Safe Haven (2013) is the newest addition to Nicholas Sparks’ empire and it is exactly the shot in the arm that he needed. To date, eight of his novels have been turned into feature films, the most notable one being The Notebook (2004), which was released just shy of ten years ago. The Notebook really is the film that made Sparks more than just a romance author. The characters and story line transcend gender, age, and cultural boundaries. Additionally, the translation to screen is flawless, rendering the movie relevant and poignant. It instantly became a classic. The Notebook set the bar quite high and since then, all subsequent films released have not measured up, leading one to wonder whether Sparks’ best days are behind him.
Safe Haven reminds fans to have faith and patience. Not only is it a great adaptation, but the film works well as its own entity and can be enjoyed whether or not one is familiar with the novel. In fact, it may be best to see the film first. Though this logic is opposite of traditional practices, the film is very suspenseful and has multiple twists and turns that will leave audiences on the edge of their seats. Knowing what is going to happen takes some of the fun out of viewing it. The book, though it has a major reveal at the end, is not as shocking.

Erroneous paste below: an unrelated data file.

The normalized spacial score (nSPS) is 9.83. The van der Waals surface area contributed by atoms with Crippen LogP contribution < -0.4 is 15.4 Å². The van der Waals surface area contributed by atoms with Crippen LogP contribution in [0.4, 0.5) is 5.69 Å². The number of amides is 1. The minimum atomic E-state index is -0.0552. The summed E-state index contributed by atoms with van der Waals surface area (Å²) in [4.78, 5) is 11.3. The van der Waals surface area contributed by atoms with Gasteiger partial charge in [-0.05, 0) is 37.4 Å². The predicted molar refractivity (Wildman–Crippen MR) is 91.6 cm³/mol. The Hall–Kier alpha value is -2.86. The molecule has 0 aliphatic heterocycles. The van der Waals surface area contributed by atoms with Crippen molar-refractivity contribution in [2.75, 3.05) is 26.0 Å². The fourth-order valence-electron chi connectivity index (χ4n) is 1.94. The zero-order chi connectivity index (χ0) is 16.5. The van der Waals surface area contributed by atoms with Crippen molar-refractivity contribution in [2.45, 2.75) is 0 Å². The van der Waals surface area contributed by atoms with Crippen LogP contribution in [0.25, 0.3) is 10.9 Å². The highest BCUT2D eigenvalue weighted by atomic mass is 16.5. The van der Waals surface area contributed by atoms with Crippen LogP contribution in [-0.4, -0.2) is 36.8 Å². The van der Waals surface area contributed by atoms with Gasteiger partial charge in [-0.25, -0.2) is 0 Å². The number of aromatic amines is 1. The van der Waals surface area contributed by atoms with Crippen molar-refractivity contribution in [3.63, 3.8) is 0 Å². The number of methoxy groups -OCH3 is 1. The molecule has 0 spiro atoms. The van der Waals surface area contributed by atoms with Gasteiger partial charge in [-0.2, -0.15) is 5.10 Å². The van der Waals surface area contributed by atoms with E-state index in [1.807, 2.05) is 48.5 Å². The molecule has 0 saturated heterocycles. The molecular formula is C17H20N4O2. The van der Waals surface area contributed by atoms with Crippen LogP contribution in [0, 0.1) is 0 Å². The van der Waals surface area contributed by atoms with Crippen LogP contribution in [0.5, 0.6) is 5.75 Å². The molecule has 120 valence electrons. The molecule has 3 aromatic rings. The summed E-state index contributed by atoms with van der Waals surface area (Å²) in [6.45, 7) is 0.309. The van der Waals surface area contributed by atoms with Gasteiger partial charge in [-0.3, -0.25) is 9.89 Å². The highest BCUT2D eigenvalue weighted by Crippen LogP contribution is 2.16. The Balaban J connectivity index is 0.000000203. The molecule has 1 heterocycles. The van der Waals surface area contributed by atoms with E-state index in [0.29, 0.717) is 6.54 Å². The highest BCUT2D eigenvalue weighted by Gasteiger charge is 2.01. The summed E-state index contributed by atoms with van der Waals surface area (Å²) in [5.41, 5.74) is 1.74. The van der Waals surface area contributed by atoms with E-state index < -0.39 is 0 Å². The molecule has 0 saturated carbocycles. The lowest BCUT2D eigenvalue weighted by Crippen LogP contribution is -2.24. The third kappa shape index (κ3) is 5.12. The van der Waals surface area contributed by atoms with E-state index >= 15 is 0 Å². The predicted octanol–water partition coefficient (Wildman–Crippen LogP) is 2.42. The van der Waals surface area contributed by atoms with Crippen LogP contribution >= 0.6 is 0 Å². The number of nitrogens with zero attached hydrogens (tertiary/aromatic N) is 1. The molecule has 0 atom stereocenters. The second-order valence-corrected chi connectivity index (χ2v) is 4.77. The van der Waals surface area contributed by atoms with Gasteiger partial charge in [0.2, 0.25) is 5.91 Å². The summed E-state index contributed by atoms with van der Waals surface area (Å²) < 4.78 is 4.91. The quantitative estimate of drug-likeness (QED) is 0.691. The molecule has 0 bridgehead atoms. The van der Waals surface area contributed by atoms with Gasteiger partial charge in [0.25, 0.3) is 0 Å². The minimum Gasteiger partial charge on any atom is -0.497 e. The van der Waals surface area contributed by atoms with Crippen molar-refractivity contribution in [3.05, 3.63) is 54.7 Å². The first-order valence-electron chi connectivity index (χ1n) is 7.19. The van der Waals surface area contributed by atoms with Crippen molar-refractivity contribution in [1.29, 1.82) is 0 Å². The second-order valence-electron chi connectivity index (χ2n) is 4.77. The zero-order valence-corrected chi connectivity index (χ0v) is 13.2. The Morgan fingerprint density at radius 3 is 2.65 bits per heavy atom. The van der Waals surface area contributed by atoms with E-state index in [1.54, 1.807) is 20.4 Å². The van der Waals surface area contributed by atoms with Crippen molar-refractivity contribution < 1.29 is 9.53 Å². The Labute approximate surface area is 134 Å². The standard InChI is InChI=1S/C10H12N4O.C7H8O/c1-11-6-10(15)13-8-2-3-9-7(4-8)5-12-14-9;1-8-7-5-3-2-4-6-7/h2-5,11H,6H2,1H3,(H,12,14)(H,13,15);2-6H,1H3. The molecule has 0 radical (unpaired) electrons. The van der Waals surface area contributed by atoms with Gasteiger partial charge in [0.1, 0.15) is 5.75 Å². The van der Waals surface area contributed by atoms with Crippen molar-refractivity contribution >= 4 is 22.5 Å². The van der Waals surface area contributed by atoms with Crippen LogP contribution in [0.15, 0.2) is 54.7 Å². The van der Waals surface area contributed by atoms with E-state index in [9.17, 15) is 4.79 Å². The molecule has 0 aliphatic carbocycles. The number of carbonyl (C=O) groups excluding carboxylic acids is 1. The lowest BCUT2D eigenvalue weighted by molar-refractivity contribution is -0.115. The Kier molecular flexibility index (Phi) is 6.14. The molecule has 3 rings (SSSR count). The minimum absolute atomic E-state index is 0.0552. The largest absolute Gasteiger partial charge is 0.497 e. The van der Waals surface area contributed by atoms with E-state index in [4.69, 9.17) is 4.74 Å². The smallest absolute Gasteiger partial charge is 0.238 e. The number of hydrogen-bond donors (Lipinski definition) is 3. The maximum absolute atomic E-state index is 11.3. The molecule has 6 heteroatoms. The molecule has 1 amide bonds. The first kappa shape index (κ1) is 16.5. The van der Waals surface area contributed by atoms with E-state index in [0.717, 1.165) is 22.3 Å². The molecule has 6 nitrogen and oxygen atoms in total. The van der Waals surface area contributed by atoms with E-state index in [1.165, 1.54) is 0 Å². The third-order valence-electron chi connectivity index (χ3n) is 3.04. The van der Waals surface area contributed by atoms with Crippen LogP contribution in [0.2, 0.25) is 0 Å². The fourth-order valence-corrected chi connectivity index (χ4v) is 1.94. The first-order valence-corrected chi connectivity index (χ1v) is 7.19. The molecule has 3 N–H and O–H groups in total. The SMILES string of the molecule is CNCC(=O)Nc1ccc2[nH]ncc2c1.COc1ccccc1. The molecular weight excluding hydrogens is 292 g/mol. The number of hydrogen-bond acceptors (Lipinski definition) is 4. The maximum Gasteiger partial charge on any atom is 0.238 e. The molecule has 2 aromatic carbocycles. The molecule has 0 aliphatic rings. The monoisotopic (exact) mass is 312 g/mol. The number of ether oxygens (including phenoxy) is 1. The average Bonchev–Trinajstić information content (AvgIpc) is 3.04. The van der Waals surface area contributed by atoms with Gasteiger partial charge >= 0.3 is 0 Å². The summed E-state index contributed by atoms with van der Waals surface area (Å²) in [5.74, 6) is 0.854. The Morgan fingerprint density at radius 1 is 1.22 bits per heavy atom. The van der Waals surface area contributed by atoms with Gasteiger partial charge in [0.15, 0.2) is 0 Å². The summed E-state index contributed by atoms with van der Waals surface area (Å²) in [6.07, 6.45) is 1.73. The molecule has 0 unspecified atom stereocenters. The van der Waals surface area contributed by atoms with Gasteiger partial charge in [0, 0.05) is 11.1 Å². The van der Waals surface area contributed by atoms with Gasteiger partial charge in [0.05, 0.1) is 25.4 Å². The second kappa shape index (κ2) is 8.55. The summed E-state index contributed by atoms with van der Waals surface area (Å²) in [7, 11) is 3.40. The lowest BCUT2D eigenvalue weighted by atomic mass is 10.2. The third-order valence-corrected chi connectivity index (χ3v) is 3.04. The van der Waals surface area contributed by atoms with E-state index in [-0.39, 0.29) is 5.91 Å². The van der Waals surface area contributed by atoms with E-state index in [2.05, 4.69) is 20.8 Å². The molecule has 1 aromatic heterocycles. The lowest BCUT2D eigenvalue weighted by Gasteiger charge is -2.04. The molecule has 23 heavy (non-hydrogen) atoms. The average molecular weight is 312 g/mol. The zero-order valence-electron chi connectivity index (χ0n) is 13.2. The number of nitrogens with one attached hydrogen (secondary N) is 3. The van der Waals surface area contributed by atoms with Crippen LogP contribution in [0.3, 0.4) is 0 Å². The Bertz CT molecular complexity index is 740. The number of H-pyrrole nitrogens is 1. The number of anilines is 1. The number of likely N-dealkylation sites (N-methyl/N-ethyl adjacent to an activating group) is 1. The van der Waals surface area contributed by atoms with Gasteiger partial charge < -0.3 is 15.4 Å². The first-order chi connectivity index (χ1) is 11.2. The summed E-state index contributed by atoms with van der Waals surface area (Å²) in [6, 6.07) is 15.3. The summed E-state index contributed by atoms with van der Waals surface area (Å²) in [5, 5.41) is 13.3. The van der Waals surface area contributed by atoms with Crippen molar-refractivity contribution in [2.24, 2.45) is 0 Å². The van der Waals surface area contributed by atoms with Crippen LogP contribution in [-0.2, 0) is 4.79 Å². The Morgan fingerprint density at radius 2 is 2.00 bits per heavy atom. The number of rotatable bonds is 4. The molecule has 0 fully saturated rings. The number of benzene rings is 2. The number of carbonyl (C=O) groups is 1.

In a way, Sparks' films between The Notebook and Safe Haven almost felt as though they were trying too hard to convey powerful love and people who are or become upstanding citizens. However, in Safe Haven, as in The Notebook, the actors effortlessly give their characters pure souls that are capable and strong. As a result, Katie’s (Julianne Hough) and Alex’s (Josh Duhamel) relationship does not feel forced, but natural. David Lyons also gives an impeccable, terrifying performance as Tierney. Consequently, Safe Haven meets expectations and reinforces Sparks’ credibility.